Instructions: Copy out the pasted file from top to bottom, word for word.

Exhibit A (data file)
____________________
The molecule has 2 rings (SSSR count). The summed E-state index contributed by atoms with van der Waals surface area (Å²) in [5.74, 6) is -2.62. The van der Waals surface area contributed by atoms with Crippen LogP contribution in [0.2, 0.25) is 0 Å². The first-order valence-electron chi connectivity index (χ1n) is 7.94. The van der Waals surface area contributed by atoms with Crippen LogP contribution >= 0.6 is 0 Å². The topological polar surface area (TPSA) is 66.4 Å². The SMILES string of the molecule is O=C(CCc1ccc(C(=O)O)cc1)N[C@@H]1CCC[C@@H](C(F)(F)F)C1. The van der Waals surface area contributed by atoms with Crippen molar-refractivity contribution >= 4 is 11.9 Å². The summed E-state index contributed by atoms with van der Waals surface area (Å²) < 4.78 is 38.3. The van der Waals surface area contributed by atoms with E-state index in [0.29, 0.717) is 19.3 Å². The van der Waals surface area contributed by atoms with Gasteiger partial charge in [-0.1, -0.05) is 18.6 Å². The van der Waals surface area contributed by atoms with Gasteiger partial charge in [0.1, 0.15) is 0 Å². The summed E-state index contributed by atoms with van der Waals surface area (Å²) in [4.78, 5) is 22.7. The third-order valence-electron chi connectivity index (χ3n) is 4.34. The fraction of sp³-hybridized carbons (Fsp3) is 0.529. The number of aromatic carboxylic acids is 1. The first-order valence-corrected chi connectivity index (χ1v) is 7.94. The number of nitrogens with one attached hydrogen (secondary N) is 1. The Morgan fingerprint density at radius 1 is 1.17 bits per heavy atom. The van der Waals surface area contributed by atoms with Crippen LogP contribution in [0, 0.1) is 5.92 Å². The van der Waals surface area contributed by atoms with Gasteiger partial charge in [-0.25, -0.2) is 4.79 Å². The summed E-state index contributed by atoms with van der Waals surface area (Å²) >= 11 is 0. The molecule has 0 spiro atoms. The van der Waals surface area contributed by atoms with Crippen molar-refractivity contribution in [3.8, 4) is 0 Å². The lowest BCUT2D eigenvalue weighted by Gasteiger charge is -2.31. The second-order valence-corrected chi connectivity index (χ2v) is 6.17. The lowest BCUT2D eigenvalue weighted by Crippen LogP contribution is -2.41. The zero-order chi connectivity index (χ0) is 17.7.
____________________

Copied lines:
The molecule has 2 rings (SSSR count). The summed E-state index contributed by atoms with van der Waals surface area (Å²) in [5.74, 6) is -2.62. The van der Waals surface area contributed by atoms with Crippen LogP contribution in [0.2, 0.25) is 0 Å². The first-order valence-electron chi connectivity index (χ1n) is 7.94. The van der Waals surface area contributed by atoms with Crippen LogP contribution >= 0.6 is 0 Å². The topological polar surface area (TPSA) is 66.4 Å². The SMILES string of the molecule is O=C(CCc1ccc(C(=O)O)cc1)N[C@@H]1CCC[C@@H](C(F)(F)F)C1. The van der Waals surface area contributed by atoms with Crippen molar-refractivity contribution >= 4 is 11.9 Å². The summed E-state index contributed by atoms with van der Waals surface area (Å²) < 4.78 is 38.3. The van der Waals surface area contributed by atoms with E-state index in [0.29, 0.717) is 19.3 Å². The van der Waals surface area contributed by atoms with Gasteiger partial charge in [-0.1, -0.05) is 18.6 Å². The van der Waals surface area contributed by atoms with Gasteiger partial charge in [0.1, 0.15) is 0 Å². The summed E-state index contributed by atoms with van der Waals surface area (Å²) in [4.78, 5) is 22.7. The third-order valence-electron chi connectivity index (χ3n) is 4.34. The fraction of sp³-hybridized carbons (Fsp3) is 0.529. The number of aromatic carboxylic acids is 1. The first-order valence-corrected chi connectivity index (χ1v) is 7.94. The number of nitrogens with one attached hydrogen (secondary N) is 1. The Morgan fingerprint density at radius 1 is 1.17 bits per heavy atom. The van der Waals surface area contributed by atoms with Crippen LogP contribution in [0, 0.1) is 5.92 Å². The van der Waals surface area contributed by atoms with Gasteiger partial charge in [-0.25, -0.2) is 4.79 Å². The summed E-state index contributed by atoms with van der Waals surface area (Å²) >= 11 is 0. The molecule has 0 spiro atoms. The van der Waals surface area contributed by atoms with Crippen molar-refractivity contribution in [3.8, 4) is 0 Å². The lowest BCUT2D eigenvalue weighted by Gasteiger charge is -2.31. The second-order valence-corrected chi connectivity index (χ2v) is 6.17. The lowest BCUT2D eigenvalue weighted by Crippen LogP contribution is -2.41. The zero-order chi connectivity index (χ0) is 17.7.